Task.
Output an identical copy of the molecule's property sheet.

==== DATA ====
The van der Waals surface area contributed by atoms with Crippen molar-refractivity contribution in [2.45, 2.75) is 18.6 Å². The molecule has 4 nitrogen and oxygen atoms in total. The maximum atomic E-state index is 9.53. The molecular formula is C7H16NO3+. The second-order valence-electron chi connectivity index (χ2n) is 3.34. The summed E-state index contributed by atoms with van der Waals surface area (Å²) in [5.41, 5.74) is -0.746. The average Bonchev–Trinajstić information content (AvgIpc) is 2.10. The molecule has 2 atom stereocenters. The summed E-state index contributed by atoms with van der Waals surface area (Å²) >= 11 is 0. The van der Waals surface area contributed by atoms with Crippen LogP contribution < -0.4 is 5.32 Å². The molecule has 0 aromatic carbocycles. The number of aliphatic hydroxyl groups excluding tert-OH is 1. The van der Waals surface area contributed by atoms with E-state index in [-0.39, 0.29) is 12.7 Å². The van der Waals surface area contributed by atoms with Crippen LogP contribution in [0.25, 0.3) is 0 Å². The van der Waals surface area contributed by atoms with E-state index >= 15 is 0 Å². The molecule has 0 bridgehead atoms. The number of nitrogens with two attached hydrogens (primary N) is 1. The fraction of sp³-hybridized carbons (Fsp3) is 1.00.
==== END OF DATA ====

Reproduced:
The van der Waals surface area contributed by atoms with Crippen molar-refractivity contribution in [2.45, 2.75) is 18.6 Å². The molecule has 4 nitrogen and oxygen atoms in total. The maximum atomic E-state index is 9.53. The molecular formula is C7H16NO3+. The second-order valence-electron chi connectivity index (χ2n) is 3.34. The summed E-state index contributed by atoms with van der Waals surface area (Å²) in [5.41, 5.74) is -0.746. The average Bonchev–Trinajstić information content (AvgIpc) is 2.10. The molecule has 2 atom stereocenters. The summed E-state index contributed by atoms with van der Waals surface area (Å²) >= 11 is 0. The van der Waals surface area contributed by atoms with Crippen LogP contribution < -0.4 is 5.32 Å². The molecule has 0 aromatic carbocycles. The number of aliphatic hydroxyl groups excluding tert-OH is 1. The van der Waals surface area contributed by atoms with E-state index in [-0.39, 0.29) is 12.7 Å². The van der Waals surface area contributed by atoms with Crippen LogP contribution in [0.25, 0.3) is 0 Å². The van der Waals surface area contributed by atoms with E-state index >= 15 is 0 Å². The molecule has 0 bridgehead atoms. The number of nitrogens with two attached hydrogens (primary N) is 1. The fraction of sp³-hybridized carbons (Fsp3) is 1.00.